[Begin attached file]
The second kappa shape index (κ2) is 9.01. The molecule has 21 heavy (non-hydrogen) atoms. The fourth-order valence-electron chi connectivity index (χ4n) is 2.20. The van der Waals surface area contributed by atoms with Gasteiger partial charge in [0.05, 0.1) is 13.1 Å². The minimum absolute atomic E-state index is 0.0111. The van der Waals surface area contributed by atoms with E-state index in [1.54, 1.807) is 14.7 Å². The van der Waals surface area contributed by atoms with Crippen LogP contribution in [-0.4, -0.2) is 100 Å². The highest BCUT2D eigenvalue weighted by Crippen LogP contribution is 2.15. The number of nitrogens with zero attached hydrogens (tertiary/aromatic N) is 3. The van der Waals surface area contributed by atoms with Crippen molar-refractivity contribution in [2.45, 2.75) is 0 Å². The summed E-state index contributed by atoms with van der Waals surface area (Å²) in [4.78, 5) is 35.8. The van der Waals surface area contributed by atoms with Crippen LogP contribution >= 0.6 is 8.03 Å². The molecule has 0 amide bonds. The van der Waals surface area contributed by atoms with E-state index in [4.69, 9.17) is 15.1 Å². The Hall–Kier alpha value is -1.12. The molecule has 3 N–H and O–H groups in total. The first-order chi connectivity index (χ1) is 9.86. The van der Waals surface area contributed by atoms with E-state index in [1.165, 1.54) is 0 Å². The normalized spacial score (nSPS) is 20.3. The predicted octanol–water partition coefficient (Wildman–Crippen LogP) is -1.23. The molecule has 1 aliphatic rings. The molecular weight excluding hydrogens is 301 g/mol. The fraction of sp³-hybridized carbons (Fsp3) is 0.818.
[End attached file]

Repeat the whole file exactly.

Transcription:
The second kappa shape index (κ2) is 9.01. The molecule has 21 heavy (non-hydrogen) atoms. The fourth-order valence-electron chi connectivity index (χ4n) is 2.20. The van der Waals surface area contributed by atoms with Gasteiger partial charge in [0.05, 0.1) is 13.1 Å². The minimum absolute atomic E-state index is 0.0111. The van der Waals surface area contributed by atoms with E-state index in [1.54, 1.807) is 14.7 Å². The van der Waals surface area contributed by atoms with Crippen LogP contribution in [-0.4, -0.2) is 100 Å². The highest BCUT2D eigenvalue weighted by Crippen LogP contribution is 2.15. The number of nitrogens with zero attached hydrogens (tertiary/aromatic N) is 3. The van der Waals surface area contributed by atoms with Crippen molar-refractivity contribution in [2.45, 2.75) is 0 Å². The summed E-state index contributed by atoms with van der Waals surface area (Å²) in [4.78, 5) is 35.8. The van der Waals surface area contributed by atoms with Crippen LogP contribution >= 0.6 is 8.03 Å². The molecule has 0 amide bonds. The van der Waals surface area contributed by atoms with E-state index in [4.69, 9.17) is 15.1 Å². The Hall–Kier alpha value is -1.12. The molecule has 3 N–H and O–H groups in total. The first-order chi connectivity index (χ1) is 9.86. The van der Waals surface area contributed by atoms with E-state index in [1.165, 1.54) is 0 Å². The normalized spacial score (nSPS) is 20.3. The predicted octanol–water partition coefficient (Wildman–Crippen LogP) is -1.23. The molecule has 1 aliphatic rings. The molecular weight excluding hydrogens is 301 g/mol. The fraction of sp³-hybridized carbons (Fsp3) is 0.818.